Russia's failure in some respects could result in a more dangerous Russia than a success. An irrational Putin could decide to escalate the conflict, to include the use of nukes as he has threatened. Of course we reject that out of hand as illogical, so in effect we wish that course of action away. But one can argue this whole episode has been illogical, so why would he stop acting illogically? Russia appears to be a dying nation, and if it is, will it die with a bang or a whimper? Putin could have secured Crimea and called it a day, but his continued actions in eastern Ukraine are pointing to significant flaws in his overall strategy and military capability from what I can see.


Fri, 03/27/2015 - 8:59am


You are surely familiar with the Gerasimov Doctrine of AMBIGUOUS WARFARE, which appears to be working splendidly for Putin?

Russian Army General Valeriy Gerasimov articulated this doctrine in 2013 at the Russian Academy of Military Science’s annual meeting. In 2014, his doctrine was officially adopted as Russian Military Doctrine. Was anyone in NATO paying attention?

Since then, Putin has effectively enacted almost every single plank of Gerasimov’s doctrine.

Gerasimov builds his concept of AMBIGUOUS WARFARE out of the doctrine of COERCIVE DIPLOMACY, which Thomas Schelling discusses in detail in his classic work on the subject, filling a hopper with examples from the Comanche in North America to the Mongols of Ghengis Khan. CD is the precurser of hybrid war and ambiguous warfare. Its orgins are found in tribal wars and tribal conflicts.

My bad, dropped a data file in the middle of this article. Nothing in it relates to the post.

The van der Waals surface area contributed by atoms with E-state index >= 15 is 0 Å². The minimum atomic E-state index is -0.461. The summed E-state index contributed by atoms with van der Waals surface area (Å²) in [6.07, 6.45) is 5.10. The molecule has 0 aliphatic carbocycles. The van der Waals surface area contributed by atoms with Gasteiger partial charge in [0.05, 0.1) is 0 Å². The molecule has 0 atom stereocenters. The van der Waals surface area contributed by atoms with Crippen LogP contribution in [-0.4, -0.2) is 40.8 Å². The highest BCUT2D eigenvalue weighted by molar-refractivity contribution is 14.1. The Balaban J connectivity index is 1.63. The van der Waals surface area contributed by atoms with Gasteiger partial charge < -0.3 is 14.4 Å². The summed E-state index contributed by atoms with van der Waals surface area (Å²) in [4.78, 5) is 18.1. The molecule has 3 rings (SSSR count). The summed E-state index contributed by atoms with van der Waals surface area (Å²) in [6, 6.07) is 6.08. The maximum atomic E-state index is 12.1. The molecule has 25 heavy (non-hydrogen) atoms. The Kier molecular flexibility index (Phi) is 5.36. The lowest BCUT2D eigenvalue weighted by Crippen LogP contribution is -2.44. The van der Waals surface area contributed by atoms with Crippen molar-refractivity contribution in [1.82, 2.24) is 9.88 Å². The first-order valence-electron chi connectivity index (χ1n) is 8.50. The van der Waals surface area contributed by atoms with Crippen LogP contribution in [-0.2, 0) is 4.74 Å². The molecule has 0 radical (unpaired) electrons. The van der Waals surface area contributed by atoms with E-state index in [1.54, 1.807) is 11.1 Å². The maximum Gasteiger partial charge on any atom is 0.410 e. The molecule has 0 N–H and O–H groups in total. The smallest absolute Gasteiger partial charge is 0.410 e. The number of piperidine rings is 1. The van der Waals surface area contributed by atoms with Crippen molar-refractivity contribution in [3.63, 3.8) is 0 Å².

Another forgotten source for hybrid warfare is Professor Dean C. Worcester who was Teddy Roosevelt's man in the Philippines. Worcester was the first strategist to derive lessons about hybrid warfare from the US "Indian" wars and apply those lessons learned to conduct covert-type, anti-insurgent operations on foreign terrain (1890s). What Worcester articulates in his post-war memoires sounds very much like what you are describing as hybrid warfare today.

Coercive diplomacy and ambiguous warfare FAIL, as the scholar of war doctrine, Seymour Brown, points out, when open war breaks out. Putin knows that neither NATO nor the EU will engage him or his proxy Army in OPEN war.

In your "hybrid model," you don't take account of the current RUSSIAN practice of AMBIGUOUS WARFARE. Yet, Putin and his General are proving to be masterful shadow commanders.

As I have said elsewhere at SWJ, I don’t see us (NATO/EU) responding effectively to those who are ACTUALLY practicing what you appear to be preaching—namely ambiguous warfare. But Putin most certainly does put his money and hardware where his mouth and doctrine are.

Outlaw 09

Fri, 03/27/2015 - 6:42am

This dispute is similar to the current US/KSA and US/Israeli dispute--reminds me of this quote that kind of sums up everything.

By the way it seems both the KSA and Israel are going it alone as they have written off the current US administration as nothing but interested in their 2017 legacy nothing more nothing less.

Notice how the US "leaks" intel info although old but in fact just as damaging in the ME.

Outside of four single sat photos released by the US taken over the Ukraine and around the Debaltseve fighting the US has released absolutely nothing that would rock the Russia boat even though the Russians have challenged them three times to release their data--ever wonder why?